So many things that are good for people are also good for dogs. For example, routines relieve anxiety and stress and help humans focus. The same can be said for your dog, too! A regular routine, or set of routines, reduces stress levels and anxiety in dogs, while also helping them know what behaviors are expected of them throughout the day.
Why are routines good for dogs?
According to Veterinarian Jennifer Coates, “Dogs thrive on a routine, in large part because they don’t have to worry about what is — or is not — about to happen next.”
This is especially important when it comes to food because it allows your dog to enjoy life instead of worrying about when they will get their next meal. But routines for exercise, playtime, bathroom and morning and evening routines offer many other benefits, especially for puppies. These routines will adapt throughout your dog’s life — but they are important even though adulthood.
When you bring home a puppy, establishing a routine will help satisfy their habitual nature. Life is much easier for you and your family when your pup’s daily schedule is synched to yours. That brings us to the four basic pillars of a dog’s life: eating, sleeping, potty, and playing.
A puppy should be fed their food over 2-3 feeding times throughout the day. The easiest way to establish this routine is to schedule it around your own mealtimes. Establishing these feeding times and sticking to them will help your puppy know when to expect food, and help them understand that there will always be more — so they are less likely to get into something they shouldn’t be eating.
When it comes to a bathroom routine the American Kennel Club suggests puppy owners should establish a timeline and stick to it. Typically, potty time should occur first thing in the morning, shortly after a meal, after playtime and naps, and before leaving the house. Remember to take your puppy out rather frequently, even if they don’t go every time — it will help them understand expectations of where to go when they do need to.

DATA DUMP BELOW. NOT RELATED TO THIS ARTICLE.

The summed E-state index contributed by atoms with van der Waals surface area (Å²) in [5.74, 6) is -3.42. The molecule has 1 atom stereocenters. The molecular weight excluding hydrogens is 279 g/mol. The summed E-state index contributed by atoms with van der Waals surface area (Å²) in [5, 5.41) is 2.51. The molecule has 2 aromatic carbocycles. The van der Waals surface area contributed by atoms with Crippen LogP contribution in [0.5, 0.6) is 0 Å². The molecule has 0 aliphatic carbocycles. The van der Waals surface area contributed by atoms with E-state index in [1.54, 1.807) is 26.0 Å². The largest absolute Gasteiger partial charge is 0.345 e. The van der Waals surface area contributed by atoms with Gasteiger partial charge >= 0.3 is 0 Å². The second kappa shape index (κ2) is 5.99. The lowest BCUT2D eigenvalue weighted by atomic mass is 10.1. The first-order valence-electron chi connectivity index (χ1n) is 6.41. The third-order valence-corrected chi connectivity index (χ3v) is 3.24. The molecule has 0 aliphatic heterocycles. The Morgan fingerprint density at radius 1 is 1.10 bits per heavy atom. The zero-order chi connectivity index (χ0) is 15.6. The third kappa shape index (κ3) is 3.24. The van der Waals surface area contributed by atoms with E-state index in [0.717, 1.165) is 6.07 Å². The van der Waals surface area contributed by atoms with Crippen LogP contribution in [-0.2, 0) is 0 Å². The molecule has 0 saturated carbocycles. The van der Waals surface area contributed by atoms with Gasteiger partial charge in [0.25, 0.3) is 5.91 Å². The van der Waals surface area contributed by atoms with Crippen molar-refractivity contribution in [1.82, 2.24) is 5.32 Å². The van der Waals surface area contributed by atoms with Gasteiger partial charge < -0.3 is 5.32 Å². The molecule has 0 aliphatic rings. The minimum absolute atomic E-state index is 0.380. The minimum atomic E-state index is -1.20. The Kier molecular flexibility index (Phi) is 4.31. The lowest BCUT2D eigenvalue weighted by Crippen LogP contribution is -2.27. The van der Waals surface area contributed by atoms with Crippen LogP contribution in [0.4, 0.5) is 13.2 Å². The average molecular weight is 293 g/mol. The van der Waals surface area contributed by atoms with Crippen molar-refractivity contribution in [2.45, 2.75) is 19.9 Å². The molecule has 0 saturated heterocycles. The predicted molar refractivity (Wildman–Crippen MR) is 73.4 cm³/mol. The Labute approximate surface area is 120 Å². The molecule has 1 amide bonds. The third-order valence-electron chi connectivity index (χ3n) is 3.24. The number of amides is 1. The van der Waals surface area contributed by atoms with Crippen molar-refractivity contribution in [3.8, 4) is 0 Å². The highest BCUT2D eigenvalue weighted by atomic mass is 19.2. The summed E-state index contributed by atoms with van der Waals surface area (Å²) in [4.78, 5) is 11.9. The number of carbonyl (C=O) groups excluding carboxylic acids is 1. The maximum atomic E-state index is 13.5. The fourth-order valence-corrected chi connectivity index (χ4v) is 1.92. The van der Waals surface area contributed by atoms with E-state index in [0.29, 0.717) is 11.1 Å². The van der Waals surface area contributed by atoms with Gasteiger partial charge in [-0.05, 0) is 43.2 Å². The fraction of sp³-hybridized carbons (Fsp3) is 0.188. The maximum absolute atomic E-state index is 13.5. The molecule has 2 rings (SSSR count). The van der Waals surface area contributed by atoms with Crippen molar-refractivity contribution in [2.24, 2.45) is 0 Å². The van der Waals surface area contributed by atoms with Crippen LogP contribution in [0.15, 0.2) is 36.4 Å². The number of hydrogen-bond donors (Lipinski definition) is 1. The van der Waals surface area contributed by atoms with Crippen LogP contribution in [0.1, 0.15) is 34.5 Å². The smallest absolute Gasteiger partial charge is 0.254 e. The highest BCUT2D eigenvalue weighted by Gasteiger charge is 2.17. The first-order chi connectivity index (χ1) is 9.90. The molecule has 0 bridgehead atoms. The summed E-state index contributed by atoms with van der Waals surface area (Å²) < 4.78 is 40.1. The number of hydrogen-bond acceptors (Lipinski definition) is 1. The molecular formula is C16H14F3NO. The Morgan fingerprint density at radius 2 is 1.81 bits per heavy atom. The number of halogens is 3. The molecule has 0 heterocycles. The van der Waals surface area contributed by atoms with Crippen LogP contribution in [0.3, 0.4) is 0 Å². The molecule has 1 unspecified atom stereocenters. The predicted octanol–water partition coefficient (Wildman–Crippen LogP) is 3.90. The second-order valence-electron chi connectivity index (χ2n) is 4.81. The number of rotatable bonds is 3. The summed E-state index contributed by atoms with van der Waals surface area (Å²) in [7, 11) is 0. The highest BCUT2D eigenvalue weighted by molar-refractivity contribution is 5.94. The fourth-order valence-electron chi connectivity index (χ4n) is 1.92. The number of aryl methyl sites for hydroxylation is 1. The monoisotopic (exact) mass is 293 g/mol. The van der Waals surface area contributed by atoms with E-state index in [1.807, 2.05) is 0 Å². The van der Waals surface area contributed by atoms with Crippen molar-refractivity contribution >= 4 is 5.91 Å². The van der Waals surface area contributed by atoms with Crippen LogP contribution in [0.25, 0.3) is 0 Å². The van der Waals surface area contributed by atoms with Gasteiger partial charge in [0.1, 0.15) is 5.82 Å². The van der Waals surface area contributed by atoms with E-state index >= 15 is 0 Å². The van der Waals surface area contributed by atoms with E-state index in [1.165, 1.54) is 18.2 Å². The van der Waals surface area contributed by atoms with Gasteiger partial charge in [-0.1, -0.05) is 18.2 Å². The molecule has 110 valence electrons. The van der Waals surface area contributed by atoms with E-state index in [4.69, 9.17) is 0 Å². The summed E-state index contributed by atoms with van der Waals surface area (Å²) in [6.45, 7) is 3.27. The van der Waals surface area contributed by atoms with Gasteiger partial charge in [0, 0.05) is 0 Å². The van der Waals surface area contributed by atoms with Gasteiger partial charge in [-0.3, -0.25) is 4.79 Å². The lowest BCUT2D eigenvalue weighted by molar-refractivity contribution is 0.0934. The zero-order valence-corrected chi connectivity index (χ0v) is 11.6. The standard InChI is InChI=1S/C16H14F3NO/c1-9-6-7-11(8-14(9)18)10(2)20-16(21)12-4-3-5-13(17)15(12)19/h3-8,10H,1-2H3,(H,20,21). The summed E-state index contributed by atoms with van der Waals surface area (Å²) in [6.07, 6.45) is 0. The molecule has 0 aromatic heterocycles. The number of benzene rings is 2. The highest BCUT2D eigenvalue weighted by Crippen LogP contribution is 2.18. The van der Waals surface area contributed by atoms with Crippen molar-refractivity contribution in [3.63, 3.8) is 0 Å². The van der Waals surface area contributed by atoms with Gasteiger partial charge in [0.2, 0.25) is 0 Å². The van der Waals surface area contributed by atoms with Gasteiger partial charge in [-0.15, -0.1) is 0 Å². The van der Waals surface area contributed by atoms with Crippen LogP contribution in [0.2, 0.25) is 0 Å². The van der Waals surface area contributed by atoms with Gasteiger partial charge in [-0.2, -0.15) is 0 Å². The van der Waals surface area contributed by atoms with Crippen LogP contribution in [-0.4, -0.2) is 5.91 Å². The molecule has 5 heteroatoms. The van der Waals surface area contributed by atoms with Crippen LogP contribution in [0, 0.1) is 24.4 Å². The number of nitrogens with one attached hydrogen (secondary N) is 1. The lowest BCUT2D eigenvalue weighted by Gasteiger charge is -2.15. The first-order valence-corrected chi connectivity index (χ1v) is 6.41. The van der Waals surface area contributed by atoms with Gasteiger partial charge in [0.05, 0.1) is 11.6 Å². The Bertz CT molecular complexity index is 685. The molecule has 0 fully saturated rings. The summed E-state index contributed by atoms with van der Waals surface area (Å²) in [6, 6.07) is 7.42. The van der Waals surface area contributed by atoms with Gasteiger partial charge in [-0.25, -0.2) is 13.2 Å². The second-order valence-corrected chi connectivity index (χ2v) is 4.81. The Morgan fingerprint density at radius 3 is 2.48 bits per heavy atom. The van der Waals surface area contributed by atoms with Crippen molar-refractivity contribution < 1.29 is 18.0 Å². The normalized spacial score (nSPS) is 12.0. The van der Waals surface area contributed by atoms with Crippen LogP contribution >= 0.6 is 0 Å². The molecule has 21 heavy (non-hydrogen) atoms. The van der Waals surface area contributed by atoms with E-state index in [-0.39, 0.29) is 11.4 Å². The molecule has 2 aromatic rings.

Puppies require up to 18 hours of sleep per day. It is important to establish a bedtime routine in accordance with the amount of naptime they get — otherwise, your pup might keep you up at night. Stay active and playful with your puppy in the mid-to-late evening hours. This will give you all a better chance of sleeping through the night.
Play and exercise are critically important. These times engage your puppy and help develop social skills and enrich their brain. You should play with and exercise your dog as often as you can. So set a few times during the day that you can regularly commit attention to your dog. If you know you’re going to have to cut playtime short, supplement with engaging toys or even a playdate where they can interact with other dogs.
Establishing or maintaining routines for adult dogs tends to be easier because mature dogs have typically already learned some basic feeding, eating and sleeping habits. So there is less of a learning curve — but here are some ways you can adapt routines into your dog’s adult years
Has your dog picked up some begging habits over the years? Establishing a feeding schedule for your dog that ensures they are full before you sit down to eat, can help deter begging behavior. You can also teach your dog to play or rest in a different room when it’s time for human mealtime. Guide your dog to the room you’d like them to stay in, set them up with some toys and encourage them to stay there during the remainder of your meal.
Most adult dogs are already housebroken and they know they should be using the outdoors for potty. If you notice your adult dog is starting to have indoor accidents, that may be a sign to see a vet to check for any underlying issues. If your dog is healthy — then their routine may just be out of sorts. Revert back to puppy training and bring them outdoors more regularly, rewarding them for going potty outside each time they do.
Adult dogs have usually established their sleeping habits after puppyhood. Support their routine by making sure they have potty opportunities before bedtime and right away in the morning. Also, when you stick to your own routine for settling down for the night — your dog will likely adapt to your schedule over time. So, remain consistent — it’s good for the both of you!
Exercise and engagement are so important for your dog through their adult years. It keeps their mind and body healthy and keeps them happy! A great way to ensure your dog gets their exercise is aligning their workouts with yours. Walking, jogging and running are great opportunities to bond with your dog while also exercising them. If your workouts aren’t dog-friendly, another way to keep routine around your workouts is to commit to some high-energy playtime before you leave for the gym or right when you get back. If you’re not a gym-goer, you could schedule these regular playtimes before and after work as well.
Routines and schedules help you and your dog know what to expect from one another. So while they also ease anxiety and stress — they also act as another form of communication between you and your dog. So take an inventory of your dog’s day and see if any of their routines need to be refined so you and your dog can both be happier and, as a result, closer!